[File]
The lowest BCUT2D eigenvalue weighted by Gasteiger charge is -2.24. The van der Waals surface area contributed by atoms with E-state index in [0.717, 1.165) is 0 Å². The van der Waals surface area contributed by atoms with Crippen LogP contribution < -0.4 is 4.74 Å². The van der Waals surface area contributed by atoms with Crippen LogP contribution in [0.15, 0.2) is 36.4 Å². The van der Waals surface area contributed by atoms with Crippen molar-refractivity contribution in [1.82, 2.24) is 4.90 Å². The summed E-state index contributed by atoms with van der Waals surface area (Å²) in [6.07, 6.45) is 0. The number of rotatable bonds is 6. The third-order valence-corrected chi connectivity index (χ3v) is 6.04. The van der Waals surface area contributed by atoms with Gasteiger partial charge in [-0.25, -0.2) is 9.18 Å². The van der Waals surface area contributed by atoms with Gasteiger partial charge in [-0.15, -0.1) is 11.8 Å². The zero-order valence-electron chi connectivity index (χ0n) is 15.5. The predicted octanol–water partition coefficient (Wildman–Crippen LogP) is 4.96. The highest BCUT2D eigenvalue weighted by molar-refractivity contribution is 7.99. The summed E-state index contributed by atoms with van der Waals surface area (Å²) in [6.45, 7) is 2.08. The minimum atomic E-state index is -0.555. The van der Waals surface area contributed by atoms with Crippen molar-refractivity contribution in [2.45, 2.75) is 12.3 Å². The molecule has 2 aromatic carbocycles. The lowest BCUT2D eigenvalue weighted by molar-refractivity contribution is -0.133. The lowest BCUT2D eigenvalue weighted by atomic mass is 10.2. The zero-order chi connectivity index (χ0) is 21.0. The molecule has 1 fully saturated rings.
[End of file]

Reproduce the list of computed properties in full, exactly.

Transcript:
The lowest BCUT2D eigenvalue weighted by Gasteiger charge is -2.24. The van der Waals surface area contributed by atoms with E-state index in [0.717, 1.165) is 0 Å². The van der Waals surface area contributed by atoms with Crippen LogP contribution < -0.4 is 4.74 Å². The van der Waals surface area contributed by atoms with Crippen LogP contribution in [0.15, 0.2) is 36.4 Å². The van der Waals surface area contributed by atoms with Crippen molar-refractivity contribution in [1.82, 2.24) is 4.90 Å². The summed E-state index contributed by atoms with van der Waals surface area (Å²) in [6.07, 6.45) is 0. The number of rotatable bonds is 6. The third-order valence-corrected chi connectivity index (χ3v) is 6.04. The van der Waals surface area contributed by atoms with Gasteiger partial charge in [-0.25, -0.2) is 9.18 Å². The van der Waals surface area contributed by atoms with Gasteiger partial charge in [-0.15, -0.1) is 11.8 Å². The zero-order valence-electron chi connectivity index (χ0n) is 15.5. The predicted octanol–water partition coefficient (Wildman–Crippen LogP) is 4.96. The highest BCUT2D eigenvalue weighted by molar-refractivity contribution is 7.99. The summed E-state index contributed by atoms with van der Waals surface area (Å²) in [6.45, 7) is 2.08. The minimum atomic E-state index is -0.555. The van der Waals surface area contributed by atoms with Crippen molar-refractivity contribution in [2.45, 2.75) is 12.3 Å². The molecule has 2 aromatic carbocycles. The lowest BCUT2D eigenvalue weighted by molar-refractivity contribution is -0.133. The lowest BCUT2D eigenvalue weighted by atomic mass is 10.2. The zero-order chi connectivity index (χ0) is 21.0. The molecule has 1 fully saturated rings.